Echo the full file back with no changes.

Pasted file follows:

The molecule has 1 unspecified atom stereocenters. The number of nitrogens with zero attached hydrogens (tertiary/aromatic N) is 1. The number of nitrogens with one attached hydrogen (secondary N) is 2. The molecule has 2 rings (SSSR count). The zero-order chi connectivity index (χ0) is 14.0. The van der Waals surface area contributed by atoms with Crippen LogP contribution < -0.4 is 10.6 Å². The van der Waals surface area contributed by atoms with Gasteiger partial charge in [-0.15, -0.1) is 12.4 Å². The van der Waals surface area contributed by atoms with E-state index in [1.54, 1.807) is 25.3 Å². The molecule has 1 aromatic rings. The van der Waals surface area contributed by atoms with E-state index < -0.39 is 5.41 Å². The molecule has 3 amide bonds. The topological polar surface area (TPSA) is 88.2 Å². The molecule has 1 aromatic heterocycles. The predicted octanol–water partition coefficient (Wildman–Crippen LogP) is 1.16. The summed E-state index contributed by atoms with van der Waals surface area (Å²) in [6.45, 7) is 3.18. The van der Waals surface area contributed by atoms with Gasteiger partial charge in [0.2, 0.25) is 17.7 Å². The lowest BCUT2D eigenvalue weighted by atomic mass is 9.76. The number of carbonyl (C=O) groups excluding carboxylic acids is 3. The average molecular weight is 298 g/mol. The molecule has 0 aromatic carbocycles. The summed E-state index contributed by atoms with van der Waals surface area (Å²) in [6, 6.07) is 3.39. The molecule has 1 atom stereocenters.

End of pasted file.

The molecule has 1 unspecified atom stereocenters. The number of nitrogens with zero attached hydrogens (tertiary/aromatic N) is 1. The number of nitrogens with one attached hydrogen (secondary N) is 2. The molecule has 2 rings (SSSR count). The zero-order chi connectivity index (χ0) is 14.0. The van der Waals surface area contributed by atoms with Crippen LogP contribution < -0.4 is 10.6 Å². The van der Waals surface area contributed by atoms with Gasteiger partial charge in [-0.15, -0.1) is 12.4 Å². The van der Waals surface area contributed by atoms with E-state index in [1.54, 1.807) is 25.3 Å². The molecule has 1 aromatic rings. The van der Waals surface area contributed by atoms with E-state index < -0.39 is 5.41 Å². The molecule has 3 amide bonds. The topological polar surface area (TPSA) is 88.2 Å². The molecule has 1 aromatic heterocycles. The predicted octanol–water partition coefficient (Wildman–Crippen LogP) is 1.16. The summed E-state index contributed by atoms with van der Waals surface area (Å²) in [6.45, 7) is 3.18. The van der Waals surface area contributed by atoms with Gasteiger partial charge in [0.2, 0.25) is 17.7 Å². The lowest BCUT2D eigenvalue weighted by atomic mass is 9.76. The number of carbonyl (C=O) groups excluding carboxylic acids is 3. The average molecular weight is 298 g/mol. The molecule has 0 aromatic carbocycles. The summed E-state index contributed by atoms with van der Waals surface area (Å²) in [6, 6.07) is 3.39. The molecule has 1 atom stereocenters.